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Stewart Udall, the lead attorney for the fallout and uranium mining radiation victims, said Thursday he has more hope now than at any time in several years that Congress will grant some form of compensation to people hurt by the atomic weapons program of the 1950s.

A House bill to make compassionate payments to downwind victims of the atomic tests and underground uranium miners is tentatively scheduled for floor action June 5. The Senate Labor and Human Resources Committee has reported a similar bill, and floor action on that side of the Capitol is likely after the House acts.Sens. Orrin Hatch, R-Utah, and Edward M. Kennedy, D-Mass., are sponsors of the Senate bill. Rep. Wayne Owens, D-Utah, is chief sponsor of the House version.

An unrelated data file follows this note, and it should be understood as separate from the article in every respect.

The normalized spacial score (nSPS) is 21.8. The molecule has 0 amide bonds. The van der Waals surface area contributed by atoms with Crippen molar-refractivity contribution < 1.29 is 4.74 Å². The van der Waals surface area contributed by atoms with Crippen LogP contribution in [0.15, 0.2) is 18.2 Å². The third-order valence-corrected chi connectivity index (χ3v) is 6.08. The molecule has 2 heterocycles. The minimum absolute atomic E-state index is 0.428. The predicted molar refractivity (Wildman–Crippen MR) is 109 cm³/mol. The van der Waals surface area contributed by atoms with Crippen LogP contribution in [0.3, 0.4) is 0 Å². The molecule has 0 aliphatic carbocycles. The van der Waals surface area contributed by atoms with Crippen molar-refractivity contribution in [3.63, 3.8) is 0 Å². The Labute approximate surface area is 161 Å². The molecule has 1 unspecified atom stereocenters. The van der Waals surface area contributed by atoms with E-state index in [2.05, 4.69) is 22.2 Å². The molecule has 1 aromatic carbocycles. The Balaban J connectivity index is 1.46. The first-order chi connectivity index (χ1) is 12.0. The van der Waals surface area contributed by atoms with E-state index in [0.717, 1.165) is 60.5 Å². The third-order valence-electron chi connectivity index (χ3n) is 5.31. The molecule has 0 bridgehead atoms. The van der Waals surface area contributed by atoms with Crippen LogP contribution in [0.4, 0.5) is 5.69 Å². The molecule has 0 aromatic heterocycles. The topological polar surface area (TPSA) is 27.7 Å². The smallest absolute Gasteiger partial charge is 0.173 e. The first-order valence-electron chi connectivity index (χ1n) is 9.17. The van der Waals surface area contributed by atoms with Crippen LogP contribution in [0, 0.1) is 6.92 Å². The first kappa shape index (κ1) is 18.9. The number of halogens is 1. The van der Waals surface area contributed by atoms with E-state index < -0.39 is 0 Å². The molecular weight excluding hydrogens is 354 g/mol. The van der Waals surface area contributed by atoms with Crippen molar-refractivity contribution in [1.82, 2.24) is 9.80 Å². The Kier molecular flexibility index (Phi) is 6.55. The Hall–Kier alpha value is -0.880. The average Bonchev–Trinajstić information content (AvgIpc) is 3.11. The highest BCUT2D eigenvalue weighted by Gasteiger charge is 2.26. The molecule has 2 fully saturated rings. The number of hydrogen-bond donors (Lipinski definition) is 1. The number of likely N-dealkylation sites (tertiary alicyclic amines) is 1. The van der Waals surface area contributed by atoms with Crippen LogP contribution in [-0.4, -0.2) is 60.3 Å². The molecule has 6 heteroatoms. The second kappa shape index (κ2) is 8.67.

Udall briefed reporters on prospects for the bill, which in various forms has been before Congress since 1978 without success. He said opposition in the House is minor. In the Senate, the chief opponent, Sen. Alan Simpson, R-Wyo., has decided to support compensation for the miners after finding that 50 Wyoming miners may have been affected by unsafe conditions in mines in that state, Udall said.

Simpson has continued to oppose help for downwind civilians.

Udall said senators from six states and from both parties are now behind the bill.

He and Rex E. Lee, president of Brigham Young University, released the text of a joint letter they wrote the House and Senate judiciary committees, setting out the case for the bills as "a moral question concerning how our system of justice responds when the federal government, through misguided zeal, maims and kills innocent civilians."

The Supreme Court ruled that although radiation victims won cases in federal court, they were barred from collecting from the government because the government is immune from such suits. The courts suggested that Congress deal with the situation.

Lee and Udall wrote that the compensation bills would not create an additional entitlement program and that available scientific evidence was accepted by federal district judges as indicating the government harmed the plaintiffs.